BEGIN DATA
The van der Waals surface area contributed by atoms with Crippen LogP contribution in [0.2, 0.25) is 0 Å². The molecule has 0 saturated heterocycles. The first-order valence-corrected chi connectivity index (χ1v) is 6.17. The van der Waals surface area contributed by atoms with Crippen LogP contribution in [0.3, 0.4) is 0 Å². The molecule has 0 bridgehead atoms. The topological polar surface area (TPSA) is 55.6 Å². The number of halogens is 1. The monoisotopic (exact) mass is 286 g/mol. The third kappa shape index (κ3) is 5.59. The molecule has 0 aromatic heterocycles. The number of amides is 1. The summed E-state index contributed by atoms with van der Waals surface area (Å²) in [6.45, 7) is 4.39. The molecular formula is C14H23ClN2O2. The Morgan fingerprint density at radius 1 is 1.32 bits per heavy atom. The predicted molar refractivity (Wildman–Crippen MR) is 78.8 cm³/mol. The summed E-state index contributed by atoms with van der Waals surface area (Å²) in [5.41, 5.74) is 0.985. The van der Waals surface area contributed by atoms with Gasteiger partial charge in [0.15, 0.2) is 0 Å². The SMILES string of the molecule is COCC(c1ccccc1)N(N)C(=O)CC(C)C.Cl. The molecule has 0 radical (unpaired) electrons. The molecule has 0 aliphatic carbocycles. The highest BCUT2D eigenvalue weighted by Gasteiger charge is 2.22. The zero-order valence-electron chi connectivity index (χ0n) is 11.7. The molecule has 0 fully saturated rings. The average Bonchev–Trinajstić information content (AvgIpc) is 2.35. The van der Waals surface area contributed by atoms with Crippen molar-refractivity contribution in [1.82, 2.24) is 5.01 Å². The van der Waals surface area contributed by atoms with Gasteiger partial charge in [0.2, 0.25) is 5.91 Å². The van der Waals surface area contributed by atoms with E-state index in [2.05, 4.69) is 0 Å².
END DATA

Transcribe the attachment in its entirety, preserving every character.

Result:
The van der Waals surface area contributed by atoms with Crippen LogP contribution in [0.2, 0.25) is 0 Å². The molecule has 0 saturated heterocycles. The first-order valence-corrected chi connectivity index (χ1v) is 6.17. The van der Waals surface area contributed by atoms with Crippen LogP contribution in [0.3, 0.4) is 0 Å². The molecule has 0 bridgehead atoms. The topological polar surface area (TPSA) is 55.6 Å². The number of halogens is 1. The monoisotopic (exact) mass is 286 g/mol. The third kappa shape index (κ3) is 5.59. The molecule has 0 aromatic heterocycles. The number of amides is 1. The summed E-state index contributed by atoms with van der Waals surface area (Å²) in [6.45, 7) is 4.39. The molecular formula is C14H23ClN2O2. The Morgan fingerprint density at radius 1 is 1.32 bits per heavy atom. The predicted molar refractivity (Wildman–Crippen MR) is 78.8 cm³/mol. The summed E-state index contributed by atoms with van der Waals surface area (Å²) in [5.41, 5.74) is 0.985. The van der Waals surface area contributed by atoms with Gasteiger partial charge in [0.15, 0.2) is 0 Å². The SMILES string of the molecule is COCC(c1ccccc1)N(N)C(=O)CC(C)C.Cl. The molecule has 0 radical (unpaired) electrons. The molecule has 0 aliphatic carbocycles. The highest BCUT2D eigenvalue weighted by Gasteiger charge is 2.22. The zero-order valence-electron chi connectivity index (χ0n) is 11.7. The molecule has 0 fully saturated rings. The average Bonchev–Trinajstić information content (AvgIpc) is 2.35. The van der Waals surface area contributed by atoms with Crippen molar-refractivity contribution in [1.82, 2.24) is 5.01 Å². The van der Waals surface area contributed by atoms with Gasteiger partial charge in [0.2, 0.25) is 5.91 Å². The van der Waals surface area contributed by atoms with E-state index in [2.05, 4.69) is 0 Å².